LARRY COHEN: MAN IN A PHONE BOOTH

When the script for Phone Booth was sold to Fox 2000 in November of 1998, it gave Cohen the type of attention from mainstream Hollywood that he’d never received before, and for a man who’s been making films for over thirty years, mostly in the horror and exploitation genre, the attention has been a dream come true. “It’s been sensational,” beams Cohen. “All of a sudden I’m getting a million dollars for a script. It’s unbelievable. The last studio film I wrote was “Guilty as Sin” and that was nothing like ‘Cellular’ or Phone Booth. In fact, no one was interested in “Guilty as Sin” until Sidney Lumet said he wanted to do the film and it was green-lit.”
In December of 1999, Cohen then sold “Cellular” to Dean Devlin’s company, Centropolis Entertainment. This was just a couple of months after Cohen had sold the script for “Cast of Characters,” a Victorian thriller script, to the same company. In September of 2002, Cohen sold “Man Alive,” a psychological thriller script, to Morgan Creek. “‘Man Alive’ is a thriller with a very strong female lead,” says Cohen. “It’s about this wanted fugitive, who tries to save the life of her alleged murder victim because it’s the only way to prove her innocence. Just like with ‘Cellular’ and Phone Booth, the whole story takes place over just a few hours.”
When word of Phone Booth spread over Hollywood, it attracted the attention of some of the biggest names in Hollywood, and sent Cohen and his producers, including Gil Netter and David Zucker of “Naked Gun” fame, on a hellish journey of their own, not unlike the trials of Stuart Shepard. “Well, it’s been a long road to getting the film done. A long road,” Cohen laughs. “Nicolas Cage was, of course, attached to the project, but then the studio said, ‘Well, we can get a bigger box office name.’ Bigger than Nicolas Cage? I was okay with that because you know, Nic Cage has been seen a whole lot over the past five years. Of course, I’m just the lowly writer and I really didn’t have a say in the matter.”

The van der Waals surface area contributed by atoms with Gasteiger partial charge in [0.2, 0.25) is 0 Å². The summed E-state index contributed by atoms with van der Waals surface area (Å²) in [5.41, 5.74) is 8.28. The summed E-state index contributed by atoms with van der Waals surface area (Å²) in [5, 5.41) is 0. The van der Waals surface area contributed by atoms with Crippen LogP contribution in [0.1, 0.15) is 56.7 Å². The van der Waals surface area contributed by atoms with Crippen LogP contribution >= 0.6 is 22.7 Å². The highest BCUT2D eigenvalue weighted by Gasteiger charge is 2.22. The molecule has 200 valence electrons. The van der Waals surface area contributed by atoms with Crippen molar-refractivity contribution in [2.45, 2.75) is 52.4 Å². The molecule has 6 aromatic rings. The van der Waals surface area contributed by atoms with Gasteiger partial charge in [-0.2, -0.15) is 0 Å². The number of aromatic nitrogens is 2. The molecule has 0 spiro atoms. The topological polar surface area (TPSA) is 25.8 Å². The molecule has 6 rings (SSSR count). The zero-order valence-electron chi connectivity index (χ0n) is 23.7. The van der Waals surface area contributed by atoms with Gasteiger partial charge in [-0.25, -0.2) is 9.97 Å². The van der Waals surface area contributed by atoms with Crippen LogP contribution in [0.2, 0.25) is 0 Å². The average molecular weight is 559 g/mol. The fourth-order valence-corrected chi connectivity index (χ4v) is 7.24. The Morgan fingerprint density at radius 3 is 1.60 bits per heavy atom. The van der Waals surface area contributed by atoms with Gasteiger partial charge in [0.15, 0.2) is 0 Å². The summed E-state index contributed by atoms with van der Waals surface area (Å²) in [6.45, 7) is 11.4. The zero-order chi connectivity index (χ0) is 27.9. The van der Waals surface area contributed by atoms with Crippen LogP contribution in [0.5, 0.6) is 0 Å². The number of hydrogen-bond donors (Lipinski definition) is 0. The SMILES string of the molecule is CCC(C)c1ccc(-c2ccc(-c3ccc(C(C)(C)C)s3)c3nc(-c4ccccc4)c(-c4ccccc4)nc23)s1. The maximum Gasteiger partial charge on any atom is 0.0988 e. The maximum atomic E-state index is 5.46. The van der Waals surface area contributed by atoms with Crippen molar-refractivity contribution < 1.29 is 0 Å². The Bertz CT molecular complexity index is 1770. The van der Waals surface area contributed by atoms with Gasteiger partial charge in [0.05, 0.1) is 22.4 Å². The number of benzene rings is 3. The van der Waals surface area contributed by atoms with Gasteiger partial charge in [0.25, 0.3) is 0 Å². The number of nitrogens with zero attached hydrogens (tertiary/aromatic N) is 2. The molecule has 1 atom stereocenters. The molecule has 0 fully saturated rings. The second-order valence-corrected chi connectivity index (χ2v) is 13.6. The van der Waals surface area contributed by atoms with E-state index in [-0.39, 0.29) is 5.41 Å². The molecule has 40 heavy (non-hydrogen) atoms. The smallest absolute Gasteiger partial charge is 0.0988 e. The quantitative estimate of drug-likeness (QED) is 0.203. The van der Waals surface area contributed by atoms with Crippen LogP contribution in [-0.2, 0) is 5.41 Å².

From then, Mel Gibson entered the Phone Booth sweepstakes. “I had meetings with Mel at Warner Bros.,” Cohen recalls. “Mel seemed really enthusiastic. He hired communications experts to study the phone aspects and he even had maps made of the area. But then things changed. All of a sudden, Mel said he wanted to do it on the back-lot at Warner Bros. where he’d shot a lot of Payback. I didn’t like that at all. I was also nervous about the horror stories that Payback writer-director Brian Helgeland told about how Mel took over that film from him. Mel told me that Brian should’ve been grateful for what he did with Payback, but I don’t agree. I mean, he killed off the main villain in that movie and then at the end he didn’t have enough material to finish the film, so he had to create all of these secondary villains to kill off. I loved what he did with Braveheart, but I didn’t think he was going to be right for Phone Booth.”
It didn’t matter. Phone Booth was such an unusual project that, when the project was finally given the go ahead, along with the modest $10 Million budget, it was with the strict condition that all talent take profits on the backend. For superstar Gibson, a member of the $20 Million club, such a deal just wasn’t going to be possible. “With his deal it just wasn’t going to work anyway,” says Cohen. “I’m glad that none of those big stars made the movie because, with their salaries, I wouldn’t have seen any profits.”
From there, Cohen and his producers had a strange meeting with Armageddon director Michael Bay. “Yeah, we drove up to meet Bay,” Cohen says with a chuckle. “He showed up late and he wasn’t in the best mood because his car had just been ransacked. So he sits down and guess what the first words were out of his mouth? ‘How the hell do we get this thing out of the phone booth?’ I was shocked. I nearly fell over.” But that wasn’t his biggest surprise. “He wanted to bring in Brian Helgeland of all people,” Cohen recalls. “They came up with this ridiculous story about some IRS agent who’s being hunted down by a guy, who’s gone crazy over his taxes. Thank God the studio didn’t go for any of this and they kept me on the film.”
From there, Cohen had his first contact with Joel Schumacher, the man who would inevitably be hired to direct Phone Booth. This piqued the interest of Jim Carrey, who had worked with Schumacher on “Batman Forever” and who was very enthused about playing the Stuart Shepard character. “Carrey actually went on TV and said he was doing the movie,” says Cohen. “But then he got cold feet. It was a dark movie; a dramatic role and I guess it scared him off. Also, his last couple of films have been box office disappointments, so he just kind of disappeared. It’s too bad because he would’ve been great in the role. I think he’s going to want to play roles in the future exactly like this, after his physical comedy days are over.”
Get the rest of the interview in part four of LARRY COHEN: MAN IN A PHONE BOOTH>>>




Posted on April 4, 2003 in Interviews by
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